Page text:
Masters resumes 2nd round after storms fell trees at Augusta
AUGUSTA, Ga. (AP) — The second round of the Masters resumed at Augusta National on Saturday, and there was little evidence that three towering pine trees had fallen near patrons a day earlier during storms that resulted in the suspension of play.
Nobody was hurt by the fallen pines, though they crushed several chairs where patrons had been sitting. Three separate 10-by-10 foot areas near the 16th green and 17th tee were roped off Saturday with some wood chips left from where workers had quickly cut them up. Two of the areas were covered with green gravel and another with pine straw.
Sergio Garcia teed off at the 17th as he finished his second round Saturday, and the 2017 champion strained his head over patrons as he began walking toward his shot to see where the trees once stood. Several workers around the area were still discussing what happened, and one called it “a miracle” that no one was injured or killed.
“I was standing on the right side, which is near 17, right by the back right bunker on 16 lining up my putt,” 1987 champion Larry Mize said. “Then all of a sudden, I heard it, and I looked around, and I saw the trees.
“I’m thinking, ‘Oh, my gosh, people, get out of there,’” Mize said. “Thank goodness no one was hurt.”
Those who make the cut Saturday will have to endure more harsh weather in the third round. The cold rain was expected to last through the day, and more storms could pass through eastern Georgia. The forecast looks drier for Sunday.
“It is what it is,” said 63-year-old Fred Couples, who finished his second round Saturday at 1 over, breaking Bernhard Langer’s record for oldest player to make the cut at the Masters. “Am I going to look thrilled to play 18 holes in this this afternoon? No, I’m a wimp. I’m an old wimp. But I’m excited to play.”
The course was cleared once for 21 minutes by an early band of storms Friday. The air horns sounded again at 4:22 p.m. as another set of storms arrived, forcing the evacuation of patrons and sending players and officials searching for cover.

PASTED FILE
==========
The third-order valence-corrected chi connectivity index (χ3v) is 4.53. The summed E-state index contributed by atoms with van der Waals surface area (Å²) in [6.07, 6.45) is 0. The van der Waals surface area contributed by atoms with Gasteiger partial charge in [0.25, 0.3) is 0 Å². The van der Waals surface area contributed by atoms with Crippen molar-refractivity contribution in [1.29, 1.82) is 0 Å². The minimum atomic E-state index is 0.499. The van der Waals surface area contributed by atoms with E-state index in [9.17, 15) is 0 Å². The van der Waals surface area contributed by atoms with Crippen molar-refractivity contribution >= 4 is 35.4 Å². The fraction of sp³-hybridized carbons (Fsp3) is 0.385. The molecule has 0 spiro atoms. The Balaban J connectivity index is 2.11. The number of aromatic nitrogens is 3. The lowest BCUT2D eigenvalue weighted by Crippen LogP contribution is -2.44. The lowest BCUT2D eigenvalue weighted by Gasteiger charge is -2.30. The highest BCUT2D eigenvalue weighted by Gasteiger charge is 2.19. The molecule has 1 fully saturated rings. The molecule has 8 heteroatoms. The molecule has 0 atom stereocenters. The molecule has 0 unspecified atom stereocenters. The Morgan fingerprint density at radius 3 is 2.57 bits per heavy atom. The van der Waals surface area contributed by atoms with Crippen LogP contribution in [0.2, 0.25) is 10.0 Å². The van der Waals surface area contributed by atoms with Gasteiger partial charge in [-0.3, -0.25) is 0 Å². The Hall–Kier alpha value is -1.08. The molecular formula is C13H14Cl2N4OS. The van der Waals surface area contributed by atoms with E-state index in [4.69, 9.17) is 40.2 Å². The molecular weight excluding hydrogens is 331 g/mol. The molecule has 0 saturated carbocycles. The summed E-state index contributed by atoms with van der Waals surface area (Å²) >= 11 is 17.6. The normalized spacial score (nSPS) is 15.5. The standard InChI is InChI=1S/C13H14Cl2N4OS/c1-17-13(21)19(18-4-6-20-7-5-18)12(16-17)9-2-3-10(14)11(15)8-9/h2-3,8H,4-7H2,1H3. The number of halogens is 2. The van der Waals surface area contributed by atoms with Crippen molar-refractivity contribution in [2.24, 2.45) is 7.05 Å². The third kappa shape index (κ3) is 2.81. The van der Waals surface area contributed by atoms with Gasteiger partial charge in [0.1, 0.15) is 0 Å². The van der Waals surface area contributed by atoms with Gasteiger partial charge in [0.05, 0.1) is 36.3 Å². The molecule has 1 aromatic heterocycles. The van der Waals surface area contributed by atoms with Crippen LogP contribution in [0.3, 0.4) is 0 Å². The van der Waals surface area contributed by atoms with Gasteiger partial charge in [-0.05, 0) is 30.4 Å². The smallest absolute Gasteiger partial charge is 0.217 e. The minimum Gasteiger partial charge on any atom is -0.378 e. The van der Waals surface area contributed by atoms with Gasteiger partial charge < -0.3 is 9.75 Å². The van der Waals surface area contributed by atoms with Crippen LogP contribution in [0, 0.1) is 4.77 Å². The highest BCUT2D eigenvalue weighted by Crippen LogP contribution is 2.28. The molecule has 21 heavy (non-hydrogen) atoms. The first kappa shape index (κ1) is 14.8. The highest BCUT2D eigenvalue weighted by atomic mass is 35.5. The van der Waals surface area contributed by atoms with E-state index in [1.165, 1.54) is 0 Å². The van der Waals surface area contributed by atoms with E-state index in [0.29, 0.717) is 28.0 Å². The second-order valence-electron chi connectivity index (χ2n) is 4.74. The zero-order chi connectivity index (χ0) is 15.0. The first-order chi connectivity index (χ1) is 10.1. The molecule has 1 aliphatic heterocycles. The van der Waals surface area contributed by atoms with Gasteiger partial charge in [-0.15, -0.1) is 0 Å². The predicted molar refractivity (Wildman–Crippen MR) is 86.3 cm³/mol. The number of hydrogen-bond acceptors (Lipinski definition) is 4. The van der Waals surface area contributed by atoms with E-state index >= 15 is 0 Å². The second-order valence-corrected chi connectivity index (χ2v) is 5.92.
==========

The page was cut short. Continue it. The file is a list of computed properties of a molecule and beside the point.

Play was suspended for the day 90 minutes later.
Just before the second horn sounded, the three enormous pines slowly fell near the 17th tee, sending about 50 people below them scattering. On the nearby 16th green, Harrison Crowe saw the tree falling and started to backpedal in surprise, while on the 15th green, Garcia stopped and stared at what seemed to be happening in slow motion.
“We were cresting the fairway on 15. We thought it was a scoreboard or a grandstand,” said Sahith Theegala, who is playing in his first Masters. “We were hoping it wasn’t something that hit anybody.”
The uprooted pines fell slowly with two of them acting as support for the third, and that provided time for the patrons below to get out of the way. But the close call was evidenced by several crushed chairs beneath the fallen trees.
“I was talking to friends next to me and all of sudden we heard a crack,” said Katie Waites, who was attending the second round from Charleston, South Carolina. “And there were three trees across the pond, and all of a sudden we saw them falling and everybody — it was just like ants. They were like, scattering just like ants from beneath. All three fell at the same time. And then I just grabbed my friends’ hands we were like, ‘Is everyone OK?’ And it was silent.”
Waites said she saw one woman standing between two of the fallen trees, and she heard that a man had crawled out from beneath some of the limbs. Like the workers Saturday, Waites called it “absolutely a miracle” that nobody was hurt.
“The safety and well-being of everyone attending the Masters Tournament will always be the top priority,” Augusta National said in a statement. “We will continue to closely monitor weather today and through the Tournament.”
AP Sports Writers Doug Ferguson and Paul Newberry contributed to this report.
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